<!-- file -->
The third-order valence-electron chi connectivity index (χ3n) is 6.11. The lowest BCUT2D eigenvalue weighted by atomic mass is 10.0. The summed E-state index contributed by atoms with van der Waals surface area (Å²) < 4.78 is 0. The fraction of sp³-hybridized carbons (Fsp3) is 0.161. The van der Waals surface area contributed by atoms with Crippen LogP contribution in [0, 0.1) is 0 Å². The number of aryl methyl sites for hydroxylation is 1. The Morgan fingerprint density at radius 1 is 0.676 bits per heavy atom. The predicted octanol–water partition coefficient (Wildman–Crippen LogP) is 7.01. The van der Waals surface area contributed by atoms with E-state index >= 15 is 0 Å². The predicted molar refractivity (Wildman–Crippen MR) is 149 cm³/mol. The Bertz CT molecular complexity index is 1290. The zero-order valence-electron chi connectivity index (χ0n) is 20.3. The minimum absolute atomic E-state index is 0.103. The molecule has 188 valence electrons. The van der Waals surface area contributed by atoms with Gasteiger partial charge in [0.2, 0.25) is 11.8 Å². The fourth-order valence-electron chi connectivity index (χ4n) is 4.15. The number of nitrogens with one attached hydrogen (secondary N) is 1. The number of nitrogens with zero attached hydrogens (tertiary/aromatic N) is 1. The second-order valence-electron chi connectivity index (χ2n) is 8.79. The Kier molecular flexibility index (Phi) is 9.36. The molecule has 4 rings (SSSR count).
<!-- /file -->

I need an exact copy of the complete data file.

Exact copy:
The third-order valence-electron chi connectivity index (χ3n) is 6.11. The lowest BCUT2D eigenvalue weighted by atomic mass is 10.0. The summed E-state index contributed by atoms with van der Waals surface area (Å²) < 4.78 is 0. The fraction of sp³-hybridized carbons (Fsp3) is 0.161. The van der Waals surface area contributed by atoms with Crippen LogP contribution in [0, 0.1) is 0 Å². The number of aryl methyl sites for hydroxylation is 1. The Morgan fingerprint density at radius 1 is 0.676 bits per heavy atom. The predicted octanol–water partition coefficient (Wildman–Crippen LogP) is 7.01. The van der Waals surface area contributed by atoms with E-state index >= 15 is 0 Å². The predicted molar refractivity (Wildman–Crippen MR) is 149 cm³/mol. The Bertz CT molecular complexity index is 1290. The zero-order valence-electron chi connectivity index (χ0n) is 20.3. The minimum absolute atomic E-state index is 0.103. The molecule has 188 valence electrons. The van der Waals surface area contributed by atoms with Gasteiger partial charge in [0.2, 0.25) is 11.8 Å². The fourth-order valence-electron chi connectivity index (χ4n) is 4.15. The number of nitrogens with one attached hydrogen (secondary N) is 1. The number of nitrogens with zero attached hydrogens (tertiary/aromatic N) is 1. The second-order valence-electron chi connectivity index (χ2n) is 8.79. The Kier molecular flexibility index (Phi) is 9.36. The molecule has 4 rings (SSSR count).